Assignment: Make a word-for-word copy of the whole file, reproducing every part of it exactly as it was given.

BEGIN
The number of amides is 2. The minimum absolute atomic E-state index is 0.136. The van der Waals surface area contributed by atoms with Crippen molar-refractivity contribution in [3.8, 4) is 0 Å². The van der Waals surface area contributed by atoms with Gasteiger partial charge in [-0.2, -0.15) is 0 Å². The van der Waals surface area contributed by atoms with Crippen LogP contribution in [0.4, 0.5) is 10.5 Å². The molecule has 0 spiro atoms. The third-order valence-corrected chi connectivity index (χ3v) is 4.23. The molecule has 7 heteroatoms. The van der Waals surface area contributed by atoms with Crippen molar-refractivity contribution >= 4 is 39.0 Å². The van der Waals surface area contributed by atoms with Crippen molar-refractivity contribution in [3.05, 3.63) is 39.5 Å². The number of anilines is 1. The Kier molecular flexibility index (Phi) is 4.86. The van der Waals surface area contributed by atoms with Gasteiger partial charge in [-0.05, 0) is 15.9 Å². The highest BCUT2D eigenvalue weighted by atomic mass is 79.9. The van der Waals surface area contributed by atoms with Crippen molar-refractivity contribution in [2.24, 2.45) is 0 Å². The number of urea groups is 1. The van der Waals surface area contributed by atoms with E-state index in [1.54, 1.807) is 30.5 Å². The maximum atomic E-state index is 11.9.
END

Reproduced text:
The number of amides is 2. The minimum absolute atomic E-state index is 0.136. The van der Waals surface area contributed by atoms with Crippen molar-refractivity contribution in [3.8, 4) is 0 Å². The van der Waals surface area contributed by atoms with Gasteiger partial charge in [-0.2, -0.15) is 0 Å². The van der Waals surface area contributed by atoms with Crippen LogP contribution in [0.4, 0.5) is 10.5 Å². The molecule has 0 spiro atoms. The third-order valence-corrected chi connectivity index (χ3v) is 4.23. The molecule has 7 heteroatoms. The van der Waals surface area contributed by atoms with Crippen molar-refractivity contribution >= 4 is 39.0 Å². The van der Waals surface area contributed by atoms with Crippen molar-refractivity contribution in [3.05, 3.63) is 39.5 Å². The number of anilines is 1. The Kier molecular flexibility index (Phi) is 4.86. The van der Waals surface area contributed by atoms with Gasteiger partial charge in [-0.05, 0) is 15.9 Å². The highest BCUT2D eigenvalue weighted by atomic mass is 79.9. The van der Waals surface area contributed by atoms with Crippen molar-refractivity contribution in [2.24, 2.45) is 0 Å². The number of urea groups is 1. The van der Waals surface area contributed by atoms with E-state index in [1.54, 1.807) is 30.5 Å². The maximum atomic E-state index is 11.9.